In Fig. 17, rotation around the same axis as electric field polarization shows virtually no deviation in effective permittivity with rotation angle. However, rotation around the other axes shows unique oscillating behaviors. In an attempt to understand the reasons for these oscillations in permittivity, Fig. 18 shows cross-sectional area fraction looking along the $x$ axis (the electric field polarization axis) as the irregular crystal is rotated. By comparing Fig. 17 with Fig. 18, the behavior of cross-sectional area fraction with rotation follows that of effective permittivity for rotation around the $x$ (electric field polarization axis) and $y$ axes. The cross sectional area with rotation around the $z$ axis oscillates just as the effective permittivity does when rotated around the $z$ axis, but with an inverse relationship. Still, correlation between cross-sectional area fraction and effective permittivity is evident.

Next, the electric field is polarized in the $y$ direction and the crystal is rotated around each axis. Results of effective permittivity are given in Fig. 19. Again, in Fig. 19there is constant permittivity when the irregular inclusion is rotated around the $y$ axis (electric field polarization axis), and oscillating behavior with rotation around the other axes. A plot of the cross-sectional area fraction is provided when looking from the perspective of the $y$ axis in Fig. 20. A comparison of Fig. 19with Fig. 20 shows a direct correlation between cross-sectional area fraction with rotation and effective permittivity for rotation around the $x$ and $y$ (electric field polarization) axes. Rotation around the $z$ axis causes cyclical variation in both figures, but with an inverse relationship.

Analyzing Figs. 17–20, it is evident that there are two situations where the effective permittivity variation does not show a direct relationship to the cross-sectional area fraction. These situations are rotation about the $z$ axis for electric field polarized in the $x$ direction (Figs. 17 and 18) and rotation about the $z$ axis for electric field polarized in the $y$ direction (Figs. 19 and 20). Analyzing Fig. 1 it is seen that these two situations involve the same type of rotation. In Fig. 1, looking down the $x$ or $y$ axes and rotating the crystal around the $z$ axis causes the crystal to keep the same width (in the $z$ direction) and rotate end over end. In this situation entire sides of the crystals are becoming close to each other. The degree of proximity is greater than in the other situations. For example, in rotation about the $y$ axis for electric field polarized in the $x$ direction (Fig. 17), the edges rather than the faces of the crystals approach each other. So, just as in Figs. 14 and 16where the cubic crystals approaching each other resulted in an inverse relationship of the effective permittivity with the cross-sectional area fraction, the situations of rotating the crystal end over end in Figs. 17–20 cause enough of the crystals to be in close proximity for an inverse relationship to develop. The simulations have shown that close adjacency of neighboring inclusions results in an inverse relationship between cross-sectional area fraction and effective permittivity.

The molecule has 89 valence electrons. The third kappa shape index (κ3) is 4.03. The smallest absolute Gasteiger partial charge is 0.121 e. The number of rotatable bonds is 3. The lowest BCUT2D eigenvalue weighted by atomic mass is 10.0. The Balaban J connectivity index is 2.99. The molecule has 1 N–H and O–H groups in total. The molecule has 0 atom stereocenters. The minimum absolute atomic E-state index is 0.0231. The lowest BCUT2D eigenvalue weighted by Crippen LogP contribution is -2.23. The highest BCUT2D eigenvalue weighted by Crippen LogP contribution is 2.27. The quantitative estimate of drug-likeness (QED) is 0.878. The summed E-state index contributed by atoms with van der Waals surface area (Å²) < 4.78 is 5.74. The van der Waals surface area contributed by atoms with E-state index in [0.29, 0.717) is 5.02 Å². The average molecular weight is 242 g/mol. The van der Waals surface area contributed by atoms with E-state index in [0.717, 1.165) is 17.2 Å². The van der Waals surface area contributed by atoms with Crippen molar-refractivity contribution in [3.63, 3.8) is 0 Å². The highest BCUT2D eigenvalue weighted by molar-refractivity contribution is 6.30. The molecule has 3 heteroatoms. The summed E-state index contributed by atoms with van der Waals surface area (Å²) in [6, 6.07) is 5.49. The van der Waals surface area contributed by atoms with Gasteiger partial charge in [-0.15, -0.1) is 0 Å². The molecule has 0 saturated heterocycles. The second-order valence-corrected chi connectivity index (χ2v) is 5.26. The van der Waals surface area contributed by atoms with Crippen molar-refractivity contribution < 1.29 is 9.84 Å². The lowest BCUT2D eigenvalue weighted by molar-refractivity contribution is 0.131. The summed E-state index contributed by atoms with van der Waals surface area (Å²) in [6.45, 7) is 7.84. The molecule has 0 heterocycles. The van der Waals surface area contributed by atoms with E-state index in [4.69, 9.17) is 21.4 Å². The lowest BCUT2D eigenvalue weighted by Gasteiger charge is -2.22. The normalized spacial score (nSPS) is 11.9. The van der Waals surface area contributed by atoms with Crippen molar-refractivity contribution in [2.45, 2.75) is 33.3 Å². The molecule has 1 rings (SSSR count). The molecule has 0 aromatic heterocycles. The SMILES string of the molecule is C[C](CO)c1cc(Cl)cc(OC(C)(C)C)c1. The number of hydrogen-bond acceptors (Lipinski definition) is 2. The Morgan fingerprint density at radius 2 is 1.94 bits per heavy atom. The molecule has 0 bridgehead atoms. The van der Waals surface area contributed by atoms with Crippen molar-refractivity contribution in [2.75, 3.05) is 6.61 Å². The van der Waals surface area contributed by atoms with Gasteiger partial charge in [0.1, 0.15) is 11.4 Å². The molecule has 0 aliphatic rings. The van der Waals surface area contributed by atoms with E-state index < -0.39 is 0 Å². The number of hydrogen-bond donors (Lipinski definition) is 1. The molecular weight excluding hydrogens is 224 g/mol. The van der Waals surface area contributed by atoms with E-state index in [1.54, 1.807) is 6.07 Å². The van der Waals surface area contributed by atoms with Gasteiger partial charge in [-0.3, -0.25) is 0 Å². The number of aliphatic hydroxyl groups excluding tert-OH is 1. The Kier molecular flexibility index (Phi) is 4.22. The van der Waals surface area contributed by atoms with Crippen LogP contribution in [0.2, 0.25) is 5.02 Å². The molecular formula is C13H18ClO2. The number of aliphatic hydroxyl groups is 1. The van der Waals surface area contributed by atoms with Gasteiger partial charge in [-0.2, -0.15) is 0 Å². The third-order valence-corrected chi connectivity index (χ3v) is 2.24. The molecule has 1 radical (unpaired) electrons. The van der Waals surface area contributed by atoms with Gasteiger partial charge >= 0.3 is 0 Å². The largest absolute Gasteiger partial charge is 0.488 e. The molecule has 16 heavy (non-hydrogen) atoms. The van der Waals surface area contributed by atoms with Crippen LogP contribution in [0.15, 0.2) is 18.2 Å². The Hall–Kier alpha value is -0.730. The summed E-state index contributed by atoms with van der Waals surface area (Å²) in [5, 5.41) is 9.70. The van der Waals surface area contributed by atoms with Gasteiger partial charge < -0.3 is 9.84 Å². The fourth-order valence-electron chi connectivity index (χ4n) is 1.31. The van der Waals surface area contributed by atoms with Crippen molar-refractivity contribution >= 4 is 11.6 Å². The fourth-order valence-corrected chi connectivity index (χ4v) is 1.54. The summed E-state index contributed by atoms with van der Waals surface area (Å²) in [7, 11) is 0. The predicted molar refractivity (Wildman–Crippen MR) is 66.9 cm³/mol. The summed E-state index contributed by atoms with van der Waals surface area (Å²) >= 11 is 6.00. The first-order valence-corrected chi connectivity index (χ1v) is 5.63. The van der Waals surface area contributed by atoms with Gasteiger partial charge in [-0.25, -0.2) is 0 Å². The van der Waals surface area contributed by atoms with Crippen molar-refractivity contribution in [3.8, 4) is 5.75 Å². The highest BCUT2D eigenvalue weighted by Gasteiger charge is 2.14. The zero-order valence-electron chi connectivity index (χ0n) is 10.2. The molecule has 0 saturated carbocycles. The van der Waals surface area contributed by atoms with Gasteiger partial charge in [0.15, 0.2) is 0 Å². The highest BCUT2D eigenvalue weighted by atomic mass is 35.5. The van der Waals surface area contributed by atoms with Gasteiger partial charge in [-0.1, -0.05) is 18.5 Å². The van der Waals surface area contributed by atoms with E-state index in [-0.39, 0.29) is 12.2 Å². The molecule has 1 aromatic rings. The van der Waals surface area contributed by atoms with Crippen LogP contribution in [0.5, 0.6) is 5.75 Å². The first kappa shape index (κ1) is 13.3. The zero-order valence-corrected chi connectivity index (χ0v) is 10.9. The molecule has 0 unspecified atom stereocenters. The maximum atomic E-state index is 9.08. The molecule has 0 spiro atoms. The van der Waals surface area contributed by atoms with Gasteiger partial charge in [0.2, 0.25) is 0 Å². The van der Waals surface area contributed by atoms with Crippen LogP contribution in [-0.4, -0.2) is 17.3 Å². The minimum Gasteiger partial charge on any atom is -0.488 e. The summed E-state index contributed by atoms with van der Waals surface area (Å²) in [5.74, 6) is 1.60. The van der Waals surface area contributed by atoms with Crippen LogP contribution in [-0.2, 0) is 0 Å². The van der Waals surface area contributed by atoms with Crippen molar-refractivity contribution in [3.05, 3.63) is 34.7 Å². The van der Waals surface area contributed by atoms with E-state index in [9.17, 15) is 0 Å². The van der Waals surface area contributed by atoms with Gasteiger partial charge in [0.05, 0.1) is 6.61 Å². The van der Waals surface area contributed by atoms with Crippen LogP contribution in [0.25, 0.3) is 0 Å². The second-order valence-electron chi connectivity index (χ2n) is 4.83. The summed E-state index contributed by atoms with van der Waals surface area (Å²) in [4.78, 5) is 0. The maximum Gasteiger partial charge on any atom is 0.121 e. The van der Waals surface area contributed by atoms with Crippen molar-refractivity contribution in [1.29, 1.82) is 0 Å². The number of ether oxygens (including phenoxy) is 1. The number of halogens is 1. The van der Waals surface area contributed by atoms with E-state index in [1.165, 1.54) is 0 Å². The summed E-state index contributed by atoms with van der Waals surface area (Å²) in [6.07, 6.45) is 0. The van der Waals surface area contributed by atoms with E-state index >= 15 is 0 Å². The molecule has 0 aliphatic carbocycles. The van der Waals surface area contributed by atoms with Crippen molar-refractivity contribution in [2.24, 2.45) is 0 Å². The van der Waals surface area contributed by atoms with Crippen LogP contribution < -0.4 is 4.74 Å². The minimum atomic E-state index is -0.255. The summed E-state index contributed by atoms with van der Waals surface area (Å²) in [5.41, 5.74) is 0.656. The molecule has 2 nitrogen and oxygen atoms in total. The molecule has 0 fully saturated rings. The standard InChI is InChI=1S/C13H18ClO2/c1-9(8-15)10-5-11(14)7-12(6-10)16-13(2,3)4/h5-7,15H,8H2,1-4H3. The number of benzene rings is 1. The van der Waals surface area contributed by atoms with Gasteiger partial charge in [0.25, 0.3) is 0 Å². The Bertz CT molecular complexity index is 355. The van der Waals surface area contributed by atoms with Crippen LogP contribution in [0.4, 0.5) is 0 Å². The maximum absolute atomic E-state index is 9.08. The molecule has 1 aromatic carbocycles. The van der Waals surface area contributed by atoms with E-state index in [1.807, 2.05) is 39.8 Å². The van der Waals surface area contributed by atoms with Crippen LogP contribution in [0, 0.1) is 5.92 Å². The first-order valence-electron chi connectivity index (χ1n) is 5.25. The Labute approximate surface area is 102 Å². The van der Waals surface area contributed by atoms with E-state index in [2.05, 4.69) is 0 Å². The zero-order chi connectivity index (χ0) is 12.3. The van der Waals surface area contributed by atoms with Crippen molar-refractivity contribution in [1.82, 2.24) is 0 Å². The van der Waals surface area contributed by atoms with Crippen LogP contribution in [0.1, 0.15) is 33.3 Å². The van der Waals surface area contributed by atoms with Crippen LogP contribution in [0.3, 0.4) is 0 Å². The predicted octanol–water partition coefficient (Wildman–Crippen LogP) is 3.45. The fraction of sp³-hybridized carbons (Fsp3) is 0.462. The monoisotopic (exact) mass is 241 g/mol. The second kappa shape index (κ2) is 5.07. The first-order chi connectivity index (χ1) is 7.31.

Finally, the electric field is polarized in the $z$ direction and the crystal is rotated along each axis. The effective permittivity for this scenario is given in Fig. 21. Just as shown in Figs. 17and 19, when the inclusion is rotated around the same axis as the electric field polarization in Fig. 21 ($z$ axis) there is no change in effective permittivity. Rotation around the $x$ and $y$ axes shows the same oscillating behavior. For comparison purposes, Fig. 22 shows cross-sectional area fraction looking down the $z$ axis (electric field polarization axis) as the irregular crystal is rotated.

Comparison between Figs. 21 and 22 shows that the cross-sectional area fraction with rotation from the perspective of the $z$ axis (electric field polarization axis) shows the same behavior as effective permittivity of the rotated inclusion for all axes. In Figs. 21 and 22, there is no inverse relationship with cross-sectional area fraction because the situation of rotating end over end ($z$ axis rotation) with sides of the crystals getting close to each other does not change the cross-sectional area fraction or the effective permittivity.